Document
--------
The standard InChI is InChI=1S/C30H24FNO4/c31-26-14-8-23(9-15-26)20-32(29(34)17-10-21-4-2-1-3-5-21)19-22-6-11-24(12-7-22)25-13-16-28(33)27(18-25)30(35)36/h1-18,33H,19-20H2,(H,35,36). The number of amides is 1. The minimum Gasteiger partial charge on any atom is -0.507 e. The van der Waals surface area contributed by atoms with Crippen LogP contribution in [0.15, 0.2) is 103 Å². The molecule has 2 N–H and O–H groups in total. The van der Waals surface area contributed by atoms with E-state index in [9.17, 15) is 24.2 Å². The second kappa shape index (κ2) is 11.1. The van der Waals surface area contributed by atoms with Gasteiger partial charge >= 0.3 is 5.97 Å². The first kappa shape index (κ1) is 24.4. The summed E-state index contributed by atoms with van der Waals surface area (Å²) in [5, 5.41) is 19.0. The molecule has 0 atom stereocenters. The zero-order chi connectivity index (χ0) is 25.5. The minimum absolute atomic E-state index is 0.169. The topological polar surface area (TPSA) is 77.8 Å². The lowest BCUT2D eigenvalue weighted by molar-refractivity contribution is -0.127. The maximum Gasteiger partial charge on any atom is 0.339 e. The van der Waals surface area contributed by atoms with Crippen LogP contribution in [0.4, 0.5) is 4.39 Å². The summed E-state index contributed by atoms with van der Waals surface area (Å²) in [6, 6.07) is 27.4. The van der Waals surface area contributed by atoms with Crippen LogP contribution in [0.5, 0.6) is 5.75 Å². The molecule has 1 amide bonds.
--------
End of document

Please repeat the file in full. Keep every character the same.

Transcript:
The standard InChI is InChI=1S/C30H24FNO4/c31-26-14-8-23(9-15-26)20-32(29(34)17-10-21-4-2-1-3-5-21)19-22-6-11-24(12-7-22)25-13-16-28(33)27(18-25)30(35)36/h1-18,33H,19-20H2,(H,35,36). The number of amides is 1. The minimum Gasteiger partial charge on any atom is -0.507 e. The van der Waals surface area contributed by atoms with Crippen LogP contribution in [0.15, 0.2) is 103 Å². The molecule has 2 N–H and O–H groups in total. The van der Waals surface area contributed by atoms with E-state index in [9.17, 15) is 24.2 Å². The second kappa shape index (κ2) is 11.1. The van der Waals surface area contributed by atoms with Gasteiger partial charge >= 0.3 is 5.97 Å². The first kappa shape index (κ1) is 24.4. The summed E-state index contributed by atoms with van der Waals surface area (Å²) in [5, 5.41) is 19.0. The molecule has 0 atom stereocenters. The zero-order chi connectivity index (χ0) is 25.5. The minimum absolute atomic E-state index is 0.169. The topological polar surface area (TPSA) is 77.8 Å². The lowest BCUT2D eigenvalue weighted by molar-refractivity contribution is -0.127. The maximum Gasteiger partial charge on any atom is 0.339 e. The van der Waals surface area contributed by atoms with Crippen LogP contribution in [0.4, 0.5) is 4.39 Å². The summed E-state index contributed by atoms with van der Waals surface area (Å²) in [6, 6.07) is 27.4. The van der Waals surface area contributed by atoms with Crippen LogP contribution in [0.5, 0.6) is 5.75 Å². The molecule has 1 amide bonds.